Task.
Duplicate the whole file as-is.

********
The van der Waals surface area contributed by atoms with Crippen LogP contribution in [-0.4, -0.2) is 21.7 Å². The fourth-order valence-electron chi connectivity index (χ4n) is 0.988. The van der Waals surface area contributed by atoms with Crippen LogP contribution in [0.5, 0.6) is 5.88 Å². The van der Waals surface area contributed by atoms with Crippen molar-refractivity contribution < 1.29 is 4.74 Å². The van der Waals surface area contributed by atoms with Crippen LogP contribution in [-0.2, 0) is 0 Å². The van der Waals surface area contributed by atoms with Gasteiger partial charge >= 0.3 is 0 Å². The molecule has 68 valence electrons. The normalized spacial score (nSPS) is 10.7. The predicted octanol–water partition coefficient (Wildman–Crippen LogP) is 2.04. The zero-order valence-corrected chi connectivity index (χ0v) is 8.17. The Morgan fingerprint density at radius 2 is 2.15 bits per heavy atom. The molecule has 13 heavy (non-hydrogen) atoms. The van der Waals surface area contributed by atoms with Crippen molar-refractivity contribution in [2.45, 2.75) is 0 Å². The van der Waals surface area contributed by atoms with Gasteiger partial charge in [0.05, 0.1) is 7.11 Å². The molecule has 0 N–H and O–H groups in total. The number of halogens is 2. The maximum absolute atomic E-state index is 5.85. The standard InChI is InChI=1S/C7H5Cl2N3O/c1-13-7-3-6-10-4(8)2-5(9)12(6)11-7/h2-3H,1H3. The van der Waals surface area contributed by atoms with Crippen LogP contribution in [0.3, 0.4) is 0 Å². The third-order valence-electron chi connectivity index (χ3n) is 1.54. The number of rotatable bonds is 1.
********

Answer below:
The van der Waals surface area contributed by atoms with Crippen LogP contribution in [-0.4, -0.2) is 21.7 Å². The fourth-order valence-electron chi connectivity index (χ4n) is 0.988. The van der Waals surface area contributed by atoms with Crippen LogP contribution in [0.5, 0.6) is 5.88 Å². The van der Waals surface area contributed by atoms with Crippen molar-refractivity contribution < 1.29 is 4.74 Å². The van der Waals surface area contributed by atoms with Crippen LogP contribution in [-0.2, 0) is 0 Å². The van der Waals surface area contributed by atoms with Gasteiger partial charge >= 0.3 is 0 Å². The molecule has 68 valence electrons. The normalized spacial score (nSPS) is 10.7. The predicted octanol–water partition coefficient (Wildman–Crippen LogP) is 2.04. The zero-order valence-corrected chi connectivity index (χ0v) is 8.17. The Morgan fingerprint density at radius 2 is 2.15 bits per heavy atom. The molecule has 13 heavy (non-hydrogen) atoms. The van der Waals surface area contributed by atoms with Crippen molar-refractivity contribution in [2.45, 2.75) is 0 Å². The van der Waals surface area contributed by atoms with Gasteiger partial charge in [0.05, 0.1) is 7.11 Å². The molecule has 0 N–H and O–H groups in total. The number of halogens is 2. The maximum absolute atomic E-state index is 5.85. The standard InChI is InChI=1S/C7H5Cl2N3O/c1-13-7-3-6-10-4(8)2-5(9)12(6)11-7/h2-3H,1H3. The van der Waals surface area contributed by atoms with Crippen LogP contribution in [0.3, 0.4) is 0 Å². The third-order valence-electron chi connectivity index (χ3n) is 1.54. The number of rotatable bonds is 1.